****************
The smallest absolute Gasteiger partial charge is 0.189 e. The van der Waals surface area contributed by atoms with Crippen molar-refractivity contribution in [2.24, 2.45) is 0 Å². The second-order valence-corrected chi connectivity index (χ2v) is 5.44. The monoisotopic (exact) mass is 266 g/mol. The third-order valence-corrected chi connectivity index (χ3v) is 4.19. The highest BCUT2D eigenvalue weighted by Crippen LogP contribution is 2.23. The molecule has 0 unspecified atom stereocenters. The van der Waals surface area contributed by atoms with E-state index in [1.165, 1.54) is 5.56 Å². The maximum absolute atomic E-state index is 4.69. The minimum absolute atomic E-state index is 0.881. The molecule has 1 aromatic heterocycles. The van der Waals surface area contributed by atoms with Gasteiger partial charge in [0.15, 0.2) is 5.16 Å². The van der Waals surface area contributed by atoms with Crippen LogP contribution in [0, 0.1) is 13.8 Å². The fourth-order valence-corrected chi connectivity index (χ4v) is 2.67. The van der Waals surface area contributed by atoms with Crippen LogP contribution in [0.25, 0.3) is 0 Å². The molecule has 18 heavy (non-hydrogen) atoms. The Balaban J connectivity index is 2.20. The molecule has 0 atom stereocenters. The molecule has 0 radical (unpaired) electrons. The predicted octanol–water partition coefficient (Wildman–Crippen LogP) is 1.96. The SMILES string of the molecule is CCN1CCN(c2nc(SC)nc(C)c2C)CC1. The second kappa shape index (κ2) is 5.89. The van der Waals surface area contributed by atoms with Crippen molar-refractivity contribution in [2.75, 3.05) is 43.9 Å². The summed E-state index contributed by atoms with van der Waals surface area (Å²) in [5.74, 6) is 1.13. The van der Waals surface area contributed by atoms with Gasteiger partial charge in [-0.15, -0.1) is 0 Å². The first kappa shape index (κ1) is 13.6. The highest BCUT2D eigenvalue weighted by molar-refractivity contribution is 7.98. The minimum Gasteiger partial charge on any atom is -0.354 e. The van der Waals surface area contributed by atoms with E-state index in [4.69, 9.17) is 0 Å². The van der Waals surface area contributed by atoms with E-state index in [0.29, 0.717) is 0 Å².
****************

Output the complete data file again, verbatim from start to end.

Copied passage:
The smallest absolute Gasteiger partial charge is 0.189 e. The van der Waals surface area contributed by atoms with Crippen molar-refractivity contribution in [2.24, 2.45) is 0 Å². The second-order valence-corrected chi connectivity index (χ2v) is 5.44. The monoisotopic (exact) mass is 266 g/mol. The third-order valence-corrected chi connectivity index (χ3v) is 4.19. The highest BCUT2D eigenvalue weighted by Crippen LogP contribution is 2.23. The molecule has 0 unspecified atom stereocenters. The van der Waals surface area contributed by atoms with E-state index in [1.165, 1.54) is 5.56 Å². The maximum absolute atomic E-state index is 4.69. The minimum absolute atomic E-state index is 0.881. The molecule has 1 aromatic heterocycles. The van der Waals surface area contributed by atoms with Gasteiger partial charge in [0.15, 0.2) is 5.16 Å². The van der Waals surface area contributed by atoms with Crippen LogP contribution in [0, 0.1) is 13.8 Å². The fourth-order valence-corrected chi connectivity index (χ4v) is 2.67. The van der Waals surface area contributed by atoms with Crippen LogP contribution in [0.25, 0.3) is 0 Å². The molecule has 18 heavy (non-hydrogen) atoms. The Balaban J connectivity index is 2.20. The molecule has 0 atom stereocenters. The molecule has 0 radical (unpaired) electrons. The predicted octanol–water partition coefficient (Wildman–Crippen LogP) is 1.96. The SMILES string of the molecule is CCN1CCN(c2nc(SC)nc(C)c2C)CC1. The second kappa shape index (κ2) is 5.89. The van der Waals surface area contributed by atoms with Crippen molar-refractivity contribution in [2.75, 3.05) is 43.9 Å². The summed E-state index contributed by atoms with van der Waals surface area (Å²) in [5.74, 6) is 1.13. The van der Waals surface area contributed by atoms with Gasteiger partial charge in [-0.15, -0.1) is 0 Å². The first kappa shape index (κ1) is 13.6. The highest BCUT2D eigenvalue weighted by molar-refractivity contribution is 7.98. The minimum Gasteiger partial charge on any atom is -0.354 e. The van der Waals surface area contributed by atoms with E-state index in [4.69, 9.17) is 0 Å². The van der Waals surface area contributed by atoms with E-state index in [0.29, 0.717) is 0 Å².